How to Build a Championship Franchise

Basketball on hardwood

What can your pediatric dental practice learn from the Golden State Warriors? You might be surprised.

Only a few years ago, the Warriors were one of the worst-performing teams in the National Basketball Association. From 1992–2012, the team only managed to break a .500 win percentage four times (for those unfamiliar with sports, a .500 win percentage means an equal number of wins and losses).

Then Peter Guber and Joe Lacob purchased the team. These two aren’t your typical athletic types, being wealthy “nerds.” After carefully analysing the game, they figured out how they could break basketball.

Up until now, the dominant teams had good shooters and were strong inside. Large and physical athletes could push through and put points down the hard way. Shooting from outside the 3-point line wasn’t a major focus in anyone’s strategy due to the lower chance of success from that distance (which is why an extra point is awarded to begin with).

If a player makes a basket from 23 feet, their team is awarded two points. But, if they back up only 5 percent further, the shot is awarded 50 percent more points. So the new owners rebuilt their team, aiming to capitalize on the three-pointer.

It started a revolution in the NBA.

The Golden State Warriors began with the “Splash Brothers,” teammates Stephen Curry and Klay Thompson, who between the two of them alone shattered the season team record for three-pointers (483). The owners also brought in a new coach, Steve Kerr, who holds an all-time career record for accuracy in three-point shooting from his days in the NBA.

Having looked at the metagame of the NBA, the new coach and owners saw what they had in three-point shooters, which had never been a primary focus of an NBA team, and adapted their playing strategy to take advantage of it.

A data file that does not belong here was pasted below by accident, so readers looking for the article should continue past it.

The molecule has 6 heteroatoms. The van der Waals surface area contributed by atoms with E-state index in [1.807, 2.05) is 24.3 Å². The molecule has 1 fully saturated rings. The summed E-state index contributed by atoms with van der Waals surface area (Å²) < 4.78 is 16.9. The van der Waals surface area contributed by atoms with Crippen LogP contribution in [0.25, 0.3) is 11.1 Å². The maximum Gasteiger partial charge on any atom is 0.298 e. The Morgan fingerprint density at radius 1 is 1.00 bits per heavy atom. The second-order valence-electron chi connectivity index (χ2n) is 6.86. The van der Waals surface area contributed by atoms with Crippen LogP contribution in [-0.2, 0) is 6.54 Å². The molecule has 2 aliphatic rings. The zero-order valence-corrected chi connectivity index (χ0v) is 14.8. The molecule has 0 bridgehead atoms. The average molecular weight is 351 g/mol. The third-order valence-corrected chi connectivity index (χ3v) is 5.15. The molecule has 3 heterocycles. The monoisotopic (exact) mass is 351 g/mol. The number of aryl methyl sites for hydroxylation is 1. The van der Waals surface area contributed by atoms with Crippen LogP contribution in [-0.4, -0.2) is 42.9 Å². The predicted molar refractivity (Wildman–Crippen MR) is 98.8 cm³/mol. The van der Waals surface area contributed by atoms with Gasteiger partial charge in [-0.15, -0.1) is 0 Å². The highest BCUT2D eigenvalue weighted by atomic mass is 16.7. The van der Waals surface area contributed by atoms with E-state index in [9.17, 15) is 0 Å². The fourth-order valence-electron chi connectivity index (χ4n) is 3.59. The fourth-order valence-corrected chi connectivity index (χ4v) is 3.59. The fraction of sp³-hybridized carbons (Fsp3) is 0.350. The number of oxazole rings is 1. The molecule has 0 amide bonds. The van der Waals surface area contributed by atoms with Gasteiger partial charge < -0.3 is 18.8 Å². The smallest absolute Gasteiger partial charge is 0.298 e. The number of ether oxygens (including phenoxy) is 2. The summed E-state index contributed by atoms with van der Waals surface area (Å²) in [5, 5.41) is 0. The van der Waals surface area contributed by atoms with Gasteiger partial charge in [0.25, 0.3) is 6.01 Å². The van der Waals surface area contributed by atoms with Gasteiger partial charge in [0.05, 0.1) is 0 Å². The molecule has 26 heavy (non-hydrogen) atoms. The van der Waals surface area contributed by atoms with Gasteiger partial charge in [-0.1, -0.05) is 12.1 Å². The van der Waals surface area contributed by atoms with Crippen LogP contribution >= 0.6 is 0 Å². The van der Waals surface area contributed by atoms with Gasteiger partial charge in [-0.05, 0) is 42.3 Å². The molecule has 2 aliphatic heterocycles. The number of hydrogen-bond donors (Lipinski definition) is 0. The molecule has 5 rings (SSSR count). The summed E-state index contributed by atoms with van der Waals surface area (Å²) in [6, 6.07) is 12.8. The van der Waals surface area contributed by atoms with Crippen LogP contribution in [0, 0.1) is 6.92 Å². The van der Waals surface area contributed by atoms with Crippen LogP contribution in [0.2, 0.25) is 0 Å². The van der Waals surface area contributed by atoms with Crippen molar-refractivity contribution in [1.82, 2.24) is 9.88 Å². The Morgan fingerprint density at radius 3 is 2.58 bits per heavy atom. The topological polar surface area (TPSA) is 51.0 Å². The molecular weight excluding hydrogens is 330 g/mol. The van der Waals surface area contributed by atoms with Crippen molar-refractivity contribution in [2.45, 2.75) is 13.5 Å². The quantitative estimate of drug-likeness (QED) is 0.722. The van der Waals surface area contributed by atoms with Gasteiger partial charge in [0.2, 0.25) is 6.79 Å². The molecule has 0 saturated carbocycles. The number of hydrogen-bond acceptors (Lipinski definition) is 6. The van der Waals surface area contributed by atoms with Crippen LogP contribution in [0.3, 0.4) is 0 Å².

Curry, surrounded with talented support, dominated the NBA. He destroyed record after record, shooting better from 40 feet than most NBA stars shoot from 15 feet. If teams overextended themselves trying to stop Curry or double-teamed him, he simply passed the ball to one of his own talented (and now poorly defended) teammates, who could take the opportunity to score.

The Warriors tore through the NBA, breaking record after record and becoming the NBA champions in 2015, the runners-up in 2016, and once again the champions in 2017. Since Kerr took over, the team went from hardly ever having a .500+ season for decades to averaging an 84 percent win rate.

What Does All This Have to Do With Dentistry?

Adapt to the game.

For most of their history, the Warriors were not a good basketball team. Almost overnight, they became so good that they might have just broken basketball. They evaluated the game differently than their opponents, and then played to their strengths to become the best. They didn’t just sign a super-star; they created a team of them by taking advantage of the opportunity they saw.